Since the loss to Chagaev, Valuev has fought just twice (2-0). Although slow, Valuev looked terrific against a 250-pound Liakhovich. Valuev jabbed effectively and kept Liakhovich outside of his lengthy reach. Valuev’s left jabs appeared punishing, as his right hand follow ups did hurt Liakhovich. Valuev even threw more uppercuts, making even more difficult for Liakhovich to exchange with the bigger man.

“With that left jab and right hand he’s throwing is fabulous,” King added. “This is the new Nikolai Valuev.”

Liakhovich won the WBO title by beating Lamon Brewster, but was KO’d at 2:59 seconds of the final round of his first title defense of a bout he was winning against Shannon Briggs in 2006.

Joe Louis documentary to be televised on HBO

Prior to the Klitschko-Ibragimov live telecast beginning at 9 pm ET, HBO Sports will debut “Joe Louis: America’s Hero… Betrayed” at 8 pm ET

The late Joe Louis (1914-1981), aside from the legendary Muhammad Ali, is the greatest heavyweight in boxing history. Louis holds the record for most consecutive title defenses (25), the longest uninterrupted heavyweight title reign (11 years, 10 months), the most world heavyweight championship fights fought (27), and most knockouts in championship fights (23).

Louis 69-3, 55 KOs) was a solid 6-foot-2, 190 to 200-pound man. As the world heavyweight champion, Louis was the face of American sports and athleticism during the time of World War I and the Great Depression. The documentary will discuss his early life, boxing career including his two historic fights against Max Schmeling, and his commitment to the U.S. Armed Forces.

Don’t miss Black History at its finest. Watch and embrace Joe Louis Barrow.

Delvin Rodriguez beats up an unbeaten 40 year-old

Welterweight prospect Delvin Rodriguez headlined an ESPN Friday Night Fights telecast underneath the Mohegan Sun Arena downstairs from their casino in Uncasville, CT. Rodriguez (22-2-1, 13 KOs) won a 10-round unanimous decision against previously unbeaten 40 year-old, Troy Browning (20-1, 8 KOs).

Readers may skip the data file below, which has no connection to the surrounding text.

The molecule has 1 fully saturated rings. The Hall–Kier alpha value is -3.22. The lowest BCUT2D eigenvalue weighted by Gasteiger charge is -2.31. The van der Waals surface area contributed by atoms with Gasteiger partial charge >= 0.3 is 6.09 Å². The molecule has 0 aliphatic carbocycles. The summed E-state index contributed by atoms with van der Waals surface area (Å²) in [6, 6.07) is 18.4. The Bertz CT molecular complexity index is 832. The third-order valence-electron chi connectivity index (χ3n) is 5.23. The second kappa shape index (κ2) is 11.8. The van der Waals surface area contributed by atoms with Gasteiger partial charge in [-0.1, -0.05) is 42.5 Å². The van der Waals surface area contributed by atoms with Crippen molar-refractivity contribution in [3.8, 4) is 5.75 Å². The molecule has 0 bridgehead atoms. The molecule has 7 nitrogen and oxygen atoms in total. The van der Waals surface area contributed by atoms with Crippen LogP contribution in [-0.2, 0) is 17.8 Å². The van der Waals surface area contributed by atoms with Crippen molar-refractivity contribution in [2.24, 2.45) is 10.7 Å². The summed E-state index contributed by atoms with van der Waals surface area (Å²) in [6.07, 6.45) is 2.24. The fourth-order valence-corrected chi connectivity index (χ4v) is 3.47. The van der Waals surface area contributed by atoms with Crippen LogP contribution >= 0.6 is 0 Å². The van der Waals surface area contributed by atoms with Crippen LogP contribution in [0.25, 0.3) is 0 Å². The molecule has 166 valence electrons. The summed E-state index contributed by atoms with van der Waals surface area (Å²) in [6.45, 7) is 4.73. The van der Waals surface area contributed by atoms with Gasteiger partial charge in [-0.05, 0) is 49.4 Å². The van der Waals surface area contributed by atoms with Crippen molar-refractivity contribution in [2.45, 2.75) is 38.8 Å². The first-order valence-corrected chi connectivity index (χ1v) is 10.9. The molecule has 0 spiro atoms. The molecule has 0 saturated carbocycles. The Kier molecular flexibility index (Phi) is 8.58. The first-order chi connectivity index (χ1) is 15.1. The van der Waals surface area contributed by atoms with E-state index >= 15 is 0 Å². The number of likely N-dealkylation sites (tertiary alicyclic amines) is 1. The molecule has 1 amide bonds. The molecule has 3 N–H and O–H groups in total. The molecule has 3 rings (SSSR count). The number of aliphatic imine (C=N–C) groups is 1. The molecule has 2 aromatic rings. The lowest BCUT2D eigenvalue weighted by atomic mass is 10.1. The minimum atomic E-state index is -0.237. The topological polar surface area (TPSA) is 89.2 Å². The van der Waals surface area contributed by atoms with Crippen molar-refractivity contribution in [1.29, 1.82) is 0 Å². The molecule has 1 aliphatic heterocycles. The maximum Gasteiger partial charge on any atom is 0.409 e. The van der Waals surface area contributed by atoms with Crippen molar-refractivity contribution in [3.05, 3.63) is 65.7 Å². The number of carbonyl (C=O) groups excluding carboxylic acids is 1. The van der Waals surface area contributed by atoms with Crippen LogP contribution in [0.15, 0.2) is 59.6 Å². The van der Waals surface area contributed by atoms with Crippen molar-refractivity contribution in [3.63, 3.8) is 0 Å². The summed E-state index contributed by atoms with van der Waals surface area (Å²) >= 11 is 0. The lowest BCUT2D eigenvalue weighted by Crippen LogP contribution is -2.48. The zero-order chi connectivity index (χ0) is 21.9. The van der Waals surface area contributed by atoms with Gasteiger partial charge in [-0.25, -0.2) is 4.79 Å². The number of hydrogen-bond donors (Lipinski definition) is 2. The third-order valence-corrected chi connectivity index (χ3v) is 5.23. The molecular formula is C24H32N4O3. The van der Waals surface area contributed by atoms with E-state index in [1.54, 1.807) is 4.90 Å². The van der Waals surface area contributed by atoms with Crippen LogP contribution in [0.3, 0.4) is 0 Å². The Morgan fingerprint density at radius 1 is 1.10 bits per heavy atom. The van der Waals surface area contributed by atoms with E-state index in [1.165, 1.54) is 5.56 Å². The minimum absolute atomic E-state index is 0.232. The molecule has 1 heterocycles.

All three judges scored the bout 100-90 (twice) and 99-91 for Rodriguez.

“It was a nice fight,” Rodriguez said in his dressing room after the fight. “I loved it. I got very good work. I went 10 rounds and got good work with a guy with a lot of experience.”

From the opening round, Rodriguez wobbled Browning with his faster hands and better boxing skills. Rodriguez is 13 years younger than Browning and the age difference was apparent. Browning, who has only fought less than a handful of guys with decent a record, does have an upset win against Julio Garcia last year. But he wasn’t in Rodriguez’ league.

Rodriguez and his manager Stan Hoffman are eying a possible title shot between the end of 2008 and early 2009.

“It’s always tough to say whether you’re ready for the next step,” Rodriguez said about the possibility of one day challenging Antonio Margarito, Kermit Cintron, Andre Berto, and newly crowned WBO welterweight champion, Carlos Quintana.

“I’d like to fight Margarito,” Rodriguez added. “I feel that I’m ready. By the end of the year that’s what I’m hoping for.”

Jermain Taylor loses rematch with Kelly Pavlik

Former unbeaten world middleweight champion Jermain Taylor (27-2-1, 17 KOs) dropped a 12-round unanimous decision to unbeaten middleweight champion Kelly Pavlik (33-0, 29 KOs) at the MGM Grand Garden on Saturday.

Pavlik-Taylor 2 was an immediate rematch enforced by the former champion. In their initial September 2007 fight, Taylor ahead on all three official ringside judges’ scorecards, lost the world middleweight titles on a seventh round knockout.

Taylor, 29, Little Rock, Ark., had Pavlik badly hurt in the second round, couldn’t finish him. Taylor promised that if he had Pavlik hurt again, he would finish him. Neither WBC nor WBO 160-pound title was at stake, as both fighters agreed that the rematch would take place at 166. Both Pavlik and Taylor came in at 164.

Although Taylor’s punches were sharper, he couldn’t keep pace with the harder-punching 25 year-old from Youngstown, Ohio. All three judges scored the bout 117-111, 116-112, and 115-113 for Pavlik.